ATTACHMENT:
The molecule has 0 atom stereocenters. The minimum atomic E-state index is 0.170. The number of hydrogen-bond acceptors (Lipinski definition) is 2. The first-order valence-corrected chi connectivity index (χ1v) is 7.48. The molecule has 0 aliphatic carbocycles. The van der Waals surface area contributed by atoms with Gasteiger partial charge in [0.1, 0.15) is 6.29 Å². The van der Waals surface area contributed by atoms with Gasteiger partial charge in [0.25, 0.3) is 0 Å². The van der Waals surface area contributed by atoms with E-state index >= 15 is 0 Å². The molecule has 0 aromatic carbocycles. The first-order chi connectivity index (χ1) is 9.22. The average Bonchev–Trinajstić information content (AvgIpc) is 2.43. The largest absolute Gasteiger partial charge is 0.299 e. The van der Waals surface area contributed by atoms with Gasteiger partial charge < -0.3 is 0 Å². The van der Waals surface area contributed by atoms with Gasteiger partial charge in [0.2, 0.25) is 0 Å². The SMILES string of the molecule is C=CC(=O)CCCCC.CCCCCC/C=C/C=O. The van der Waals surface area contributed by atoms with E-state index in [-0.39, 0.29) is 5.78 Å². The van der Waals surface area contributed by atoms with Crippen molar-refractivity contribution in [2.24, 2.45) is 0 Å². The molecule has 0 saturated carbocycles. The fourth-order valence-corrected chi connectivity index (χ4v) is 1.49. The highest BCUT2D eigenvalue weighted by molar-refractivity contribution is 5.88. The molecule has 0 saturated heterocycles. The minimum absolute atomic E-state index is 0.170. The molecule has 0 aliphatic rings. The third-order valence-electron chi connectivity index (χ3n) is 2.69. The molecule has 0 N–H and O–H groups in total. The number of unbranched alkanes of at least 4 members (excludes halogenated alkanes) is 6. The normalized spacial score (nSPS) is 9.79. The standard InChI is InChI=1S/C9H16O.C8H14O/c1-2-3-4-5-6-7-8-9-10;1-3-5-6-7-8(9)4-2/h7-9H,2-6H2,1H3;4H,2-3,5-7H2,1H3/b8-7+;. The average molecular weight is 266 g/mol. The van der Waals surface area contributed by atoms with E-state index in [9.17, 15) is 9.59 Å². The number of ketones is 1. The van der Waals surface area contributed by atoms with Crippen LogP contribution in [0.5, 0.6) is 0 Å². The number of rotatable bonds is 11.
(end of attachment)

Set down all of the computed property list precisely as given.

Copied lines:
The molecule has 0 atom stereocenters. The minimum atomic E-state index is 0.170. The number of hydrogen-bond acceptors (Lipinski definition) is 2. The first-order valence-corrected chi connectivity index (χ1v) is 7.48. The molecule has 0 aliphatic carbocycles. The van der Waals surface area contributed by atoms with Gasteiger partial charge in [0.1, 0.15) is 6.29 Å². The van der Waals surface area contributed by atoms with Gasteiger partial charge in [0.25, 0.3) is 0 Å². The van der Waals surface area contributed by atoms with E-state index >= 15 is 0 Å². The molecule has 0 aromatic carbocycles. The first-order chi connectivity index (χ1) is 9.22. The average Bonchev–Trinajstić information content (AvgIpc) is 2.43. The largest absolute Gasteiger partial charge is 0.299 e. The van der Waals surface area contributed by atoms with Gasteiger partial charge < -0.3 is 0 Å². The van der Waals surface area contributed by atoms with Gasteiger partial charge in [0.2, 0.25) is 0 Å². The SMILES string of the molecule is C=CC(=O)CCCCC.CCCCCC/C=C/C=O. The van der Waals surface area contributed by atoms with E-state index in [-0.39, 0.29) is 5.78 Å². The van der Waals surface area contributed by atoms with Crippen molar-refractivity contribution in [2.24, 2.45) is 0 Å². The molecule has 0 saturated carbocycles. The fourth-order valence-corrected chi connectivity index (χ4v) is 1.49. The highest BCUT2D eigenvalue weighted by molar-refractivity contribution is 5.88. The molecule has 0 saturated heterocycles. The minimum absolute atomic E-state index is 0.170. The molecule has 0 aliphatic rings. The third-order valence-electron chi connectivity index (χ3n) is 2.69. The molecule has 0 N–H and O–H groups in total. The number of unbranched alkanes of at least 4 members (excludes halogenated alkanes) is 6. The normalized spacial score (nSPS) is 9.79. The standard InChI is InChI=1S/C9H16O.C8H14O/c1-2-3-4-5-6-7-8-9-10;1-3-5-6-7-8(9)4-2/h7-9H,2-6H2,1H3;4H,2-3,5-7H2,1H3/b8-7+;. The average molecular weight is 266 g/mol. The van der Waals surface area contributed by atoms with E-state index in [9.17, 15) is 9.59 Å². The number of ketones is 1. The van der Waals surface area contributed by atoms with Crippen LogP contribution in [0.5, 0.6) is 0 Å². The number of rotatable bonds is 11.